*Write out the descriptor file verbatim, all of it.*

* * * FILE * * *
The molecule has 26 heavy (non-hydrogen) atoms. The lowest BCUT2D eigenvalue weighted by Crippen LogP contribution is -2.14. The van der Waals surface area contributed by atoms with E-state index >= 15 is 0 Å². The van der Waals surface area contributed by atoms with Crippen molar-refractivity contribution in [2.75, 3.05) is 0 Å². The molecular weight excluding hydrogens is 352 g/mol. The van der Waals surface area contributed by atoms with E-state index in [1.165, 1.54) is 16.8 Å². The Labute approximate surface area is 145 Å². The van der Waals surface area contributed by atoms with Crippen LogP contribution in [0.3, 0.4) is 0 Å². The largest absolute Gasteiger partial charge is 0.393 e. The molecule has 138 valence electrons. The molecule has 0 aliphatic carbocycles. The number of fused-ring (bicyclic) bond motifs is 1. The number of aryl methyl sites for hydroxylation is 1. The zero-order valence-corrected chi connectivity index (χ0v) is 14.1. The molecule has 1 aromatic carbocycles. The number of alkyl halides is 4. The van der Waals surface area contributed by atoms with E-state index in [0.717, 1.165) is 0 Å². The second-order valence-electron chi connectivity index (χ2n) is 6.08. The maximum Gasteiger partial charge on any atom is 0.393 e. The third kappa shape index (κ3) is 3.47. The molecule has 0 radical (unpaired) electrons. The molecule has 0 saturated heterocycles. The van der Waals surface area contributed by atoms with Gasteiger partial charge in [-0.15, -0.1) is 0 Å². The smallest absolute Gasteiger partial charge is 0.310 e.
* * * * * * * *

The molecule has 26 heavy (non-hydrogen) atoms. The lowest BCUT2D eigenvalue weighted by Crippen LogP contribution is -2.14. The van der Waals surface area contributed by atoms with E-state index >= 15 is 0 Å². The van der Waals surface area contributed by atoms with Crippen molar-refractivity contribution in [2.75, 3.05) is 0 Å². The molecular weight excluding hydrogens is 352 g/mol. The van der Waals surface area contributed by atoms with E-state index in [1.165, 1.54) is 16.8 Å². The Labute approximate surface area is 145 Å². The van der Waals surface area contributed by atoms with Crippen LogP contribution in [0.3, 0.4) is 0 Å². The largest absolute Gasteiger partial charge is 0.393 e. The molecule has 138 valence electrons. The molecule has 0 aliphatic carbocycles. The number of fused-ring (bicyclic) bond motifs is 1. The number of aryl methyl sites for hydroxylation is 1. The zero-order valence-corrected chi connectivity index (χ0v) is 14.1. The molecule has 1 aromatic carbocycles. The number of alkyl halides is 4. The van der Waals surface area contributed by atoms with E-state index in [0.717, 1.165) is 0 Å². The second-order valence-electron chi connectivity index (χ2n) is 6.08. The maximum Gasteiger partial charge on any atom is 0.393 e. The third kappa shape index (κ3) is 3.47. The molecule has 0 radical (unpaired) electrons. The molecule has 0 saturated heterocycles. The van der Waals surface area contributed by atoms with Gasteiger partial charge in [-0.15, -0.1) is 0 Å². The smallest absolute Gasteiger partial charge is 0.310 e.